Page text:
There is a considerable difference in the tax and national insurance liabilities between an individual caught by IR35, and another who falls outside the IR35 net.
In a nutshell, IR35 (the Intermediaries Legislation) was created in 2000 to clamp down on ‘disguised employment’; to prevent contractors and others who would typically be viewed as ’employed’ by HMRC from being taxed as if they were ‘self-employed’.
For example, a contractor might work for a large consultancy as a permanent employee one day, only to return the following day as a limited company contractor, enjoying the tax advantages of working via a company, despite working in exactly the same way as he did before. According to HMRC, he would be deemed a ‘disguised employee’.
A professional contractor who works via his own limited company and whose contracts fall outside IR35 would typically draw down a small salary (often attracting no PAYE tax or National Insurance liabilities) and derive the majority of his earnings in the form of company dividends.
No NICs are payable on dividends, and although dividend tax rates rose significantly in 2016, there remains a tax advantage to working via a company compared to being an employee.
There are also several tax planning options open to company owners, not employees; such as the ability to divide company shares with a spouse to reduce higher rate tax liabilities, and the opportunity to delay drawing down funds until a future tax year.
Naturally, company owners do not have any of the perks associated with standard employment. The tax advantage they enjoy will often cover the cost of things like insurance, accountancy fees, training, and so on.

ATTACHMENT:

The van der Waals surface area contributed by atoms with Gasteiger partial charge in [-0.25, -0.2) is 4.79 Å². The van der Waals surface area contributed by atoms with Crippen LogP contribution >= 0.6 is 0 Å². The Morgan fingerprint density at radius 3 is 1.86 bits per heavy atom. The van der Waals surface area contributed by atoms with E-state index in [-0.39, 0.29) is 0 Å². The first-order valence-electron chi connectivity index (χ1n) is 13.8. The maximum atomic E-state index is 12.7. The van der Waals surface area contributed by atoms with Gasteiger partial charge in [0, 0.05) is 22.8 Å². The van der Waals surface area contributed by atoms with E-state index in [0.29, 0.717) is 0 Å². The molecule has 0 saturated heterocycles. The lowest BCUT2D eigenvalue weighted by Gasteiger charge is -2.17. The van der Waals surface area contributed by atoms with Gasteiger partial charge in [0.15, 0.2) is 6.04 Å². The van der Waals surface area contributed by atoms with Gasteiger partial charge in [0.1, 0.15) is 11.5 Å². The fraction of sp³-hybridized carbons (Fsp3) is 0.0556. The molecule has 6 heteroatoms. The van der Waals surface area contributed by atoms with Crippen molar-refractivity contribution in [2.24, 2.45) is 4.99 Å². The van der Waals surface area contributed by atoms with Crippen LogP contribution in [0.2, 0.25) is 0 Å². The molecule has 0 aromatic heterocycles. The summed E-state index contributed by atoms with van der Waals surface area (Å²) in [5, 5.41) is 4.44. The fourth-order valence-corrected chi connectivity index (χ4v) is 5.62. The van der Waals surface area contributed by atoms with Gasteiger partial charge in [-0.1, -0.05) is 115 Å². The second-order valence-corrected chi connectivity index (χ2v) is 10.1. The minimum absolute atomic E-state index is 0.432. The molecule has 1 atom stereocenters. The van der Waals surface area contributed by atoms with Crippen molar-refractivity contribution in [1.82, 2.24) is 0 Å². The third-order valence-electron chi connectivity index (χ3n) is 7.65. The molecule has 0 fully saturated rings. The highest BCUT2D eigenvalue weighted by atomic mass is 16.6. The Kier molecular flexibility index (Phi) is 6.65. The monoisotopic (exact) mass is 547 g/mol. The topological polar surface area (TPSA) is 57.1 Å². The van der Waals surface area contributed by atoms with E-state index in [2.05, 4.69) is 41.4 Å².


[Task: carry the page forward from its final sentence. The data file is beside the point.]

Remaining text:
On the other hand, a contractor whose contracts fall within IR35 will receive income in the form of a ‘deemed payment‘. He will have to pay income tax and national insurance contributions on the entire amount.
In addition, people caught by IR35 are granted a 5% expense allowance to cover the costs of running a limited company. They can also claim for standard ‘Section 198’ expenses such as pension contributions and business insurance costs.
Unfortunately, this allowance is not available if you work for a public sector body (from April 2017 onwards), or a private sector organisation (from April 2021 onwards).
All limited company contractors should calculate their Corporation Tax and VAT liabilities in the normal way, regardless of whether they are caught by IR35 or not.
What is the financial impact in real terms?
There is a sizeable difference in the take-home pay of contractors inside and outside IR35.
According to the IR35 calculator on our partner site, ITContracting, if you are a contractor earning £400 per day, you will be around £7,500 worse off if your contract work is caught by IR35.
If you’re earning £750 per day, the difference is over £9,500.
These calculations contain various assumptions (e.g. you work for 44 weeks each year).
The vast majority of this tax gap is accounted for by the taxation of dividends. Dividends do not attract National Insurance Contributions, whereas salaries do. The gap has closed by several thousand pounds per year since the introduction of a new dividend tax regime in April 2016, but the difference remains a significant one.
For obvious reasons, you should always seek professional advice before signing a contract, and ensure that both your contracts and working practices both demonstrate that you fall outside the IR35 net.